So he came with me and we kept it to ourselves, and thus began one of the most painful, heart-breaking, and yet surprisingly beautiful weekends of my entire life. In the movie version, we get back together, or I discover I’m pregnant, or Dan makes a pass at a bridesmaid and I ruin the wedding by ending up wine-shirted and slobbering drunkenly into the microphone that love is a lie and we’ve fooled you all, but by some miracle, none of that actually happened. I could write you dozens of spec scripts for that storyline, but nobody would buy the one that was true -- that we turned the weekend into a really wonderful celebration of our relationship.

That’s not to say there wasn’t a lot of crying. For as much as I knew it was the right choice, I cried the entire way there on the bus as Dan murmured, “I know, it’s okay” into the top of my head. I cried when I had to leave him for three minutes to go to the bathroom. I cried if he said something nice to me. I cried every time I realized that when the weekend ended, so would the pretend version of our relationship, and I’m crying now.

But for the most part, the tears came from a good place. Anytime I was alone, even for a minute, someone would come up to tell me how amazing Dan was, how perfect we were together, and how much we seemed to care about each other. And of course I’d get very shiny-eyed and suddenly need to have a long drink of water or put on my sunglasses, but the wonderful thing is that all that stuff is true. He is amazing, and we were perfect together, and above all, we do care about each other. Immensely.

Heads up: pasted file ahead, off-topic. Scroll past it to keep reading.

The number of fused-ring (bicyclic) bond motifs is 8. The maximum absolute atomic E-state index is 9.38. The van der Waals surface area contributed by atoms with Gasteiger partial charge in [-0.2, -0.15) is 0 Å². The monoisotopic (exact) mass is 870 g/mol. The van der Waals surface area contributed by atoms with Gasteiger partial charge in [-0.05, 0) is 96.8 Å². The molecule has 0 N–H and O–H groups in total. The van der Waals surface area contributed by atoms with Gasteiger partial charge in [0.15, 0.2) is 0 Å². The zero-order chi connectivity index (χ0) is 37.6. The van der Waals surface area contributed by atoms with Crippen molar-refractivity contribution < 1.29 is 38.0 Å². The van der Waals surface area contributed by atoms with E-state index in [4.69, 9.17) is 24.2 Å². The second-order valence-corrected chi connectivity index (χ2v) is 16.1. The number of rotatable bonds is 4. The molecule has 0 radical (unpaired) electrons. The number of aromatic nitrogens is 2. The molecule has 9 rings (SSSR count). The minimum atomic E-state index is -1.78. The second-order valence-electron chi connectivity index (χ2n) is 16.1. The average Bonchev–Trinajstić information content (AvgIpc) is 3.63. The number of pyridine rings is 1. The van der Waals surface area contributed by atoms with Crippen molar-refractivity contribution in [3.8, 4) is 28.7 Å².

We cared enough to support each other through a break-up that neither one of us would have had the balls to initiate alone, and to move through it as partners, the same way we did the rest of our relationship. As weird as it sounds, getting each other through that weekend was one of the most supportive moments of our time together, and I couldn’t have done it with anyone but him. Dan has always been an incredible teammate that I’ve been lucky to have in my life, and never more so than when we were playing "Don’t Let Anybody Know We Broke Up...Ball."

And as he pointed out at the time, it wasn’t lying. We still love each other the same amount we always did, so even though we weren’t being strictly honest about the state of our relationship, those feelings of care and respect were still there. So by keeping up appearances, we gave ourselves the opportunity to say goodbye to all the best things about each other.

I got to watch Dan be kind to my friends, trash-talk during a game of cornhole, dance like an idiot, join the clean-up after the reception, and help me hold it together during the hardest adult decision I’ve ever been a part of. And that’s a beautiful thing! It was like personified proof that he was exactly the person I thought he was when we started dating, and I can’t tell you how much I respect him for that.

And on a more pragmatic level, that weekend gave us a chance to really get on the same page with our breakup. We got to decide as a unit how we were going to phrase it to our friends (“we were taking better care of each other than of ourselves”), hash out how to communicate our schedules in order to avoid running into each other (via a Google doc that we both update), and to say "I love you" for an extra seventy-two hours (oh good, more tears).

And we didn’t ruin a I feel pretty good about those odds.